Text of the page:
A fundamental aspect of the process of medicalisation was the increase in supervisory functions of state institutions to codify and control female body. Women's body was from 18th century still subordinated to a greater control of medical science. Essential for the subsequent development was the emphasis placed by theorists of state-cameral sciences at the growing wealth, strength, and hence the number and quality of the population. Johann Peter Frank, as a representative of this approach is an excellent example.[14] His theoretical concept of medical police was clearly aimed at female reproductive body as a single source of future population. It should be emphasized that the female body was especially interesting because women was the bearer of the fetus and thus the basic source of future prosperity and security.

  Woman becomes a prisoner of its biological nature, subject of scientifical research in related to reproductive functions of the female body - the function of female sex organs, menstruation, conception, childbirth, women's sexuality. Woman has been closed in the private space and carefully guarded, yet, however, was exerted continuous pressure on the discipline, describing, detailed examination to improve results of new knowledge mastery, such as obstetrics.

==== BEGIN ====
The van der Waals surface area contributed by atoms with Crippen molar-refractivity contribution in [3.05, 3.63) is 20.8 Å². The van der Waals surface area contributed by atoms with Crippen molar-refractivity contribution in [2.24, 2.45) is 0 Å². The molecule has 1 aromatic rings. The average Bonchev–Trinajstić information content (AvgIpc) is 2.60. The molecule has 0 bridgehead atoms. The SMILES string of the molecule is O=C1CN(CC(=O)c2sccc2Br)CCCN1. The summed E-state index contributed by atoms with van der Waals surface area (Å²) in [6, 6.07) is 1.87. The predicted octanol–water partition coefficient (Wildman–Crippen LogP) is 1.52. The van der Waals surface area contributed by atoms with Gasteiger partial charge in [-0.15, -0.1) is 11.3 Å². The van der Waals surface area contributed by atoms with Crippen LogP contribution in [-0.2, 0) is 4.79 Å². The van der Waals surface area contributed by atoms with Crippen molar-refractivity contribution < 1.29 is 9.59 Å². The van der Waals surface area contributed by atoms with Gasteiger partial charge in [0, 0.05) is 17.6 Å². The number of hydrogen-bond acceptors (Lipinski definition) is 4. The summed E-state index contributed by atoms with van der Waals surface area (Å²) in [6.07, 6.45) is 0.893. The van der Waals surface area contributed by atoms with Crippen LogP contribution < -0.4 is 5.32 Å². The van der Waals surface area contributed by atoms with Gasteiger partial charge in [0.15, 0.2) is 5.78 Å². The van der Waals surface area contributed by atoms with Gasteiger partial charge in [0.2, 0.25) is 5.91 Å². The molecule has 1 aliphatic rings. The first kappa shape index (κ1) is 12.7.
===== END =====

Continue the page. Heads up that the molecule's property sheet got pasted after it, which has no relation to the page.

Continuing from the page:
Women´s attributes became those associated with their parent roles - sensibility, emotionality, empathy, a basic organ of female body was the heart not the brain. Predisposition, which the female body carried earlier in the metaphysical plane, in the new paradigm became - anatomical. At the time when it was poorly explained childbirth and women's menstruation a woman's body was still hidden behind a veil of mist. Women were from the perspective of physicians in virtually constantly endangered danger of illnesses. Unclear origin of menstruation led to many theories - a German word Reinigung clearly refers to theories associated with faith in the purgative function of this phenomenon, many scientists believed that such a woman's body stripped of harmful substances present in the body.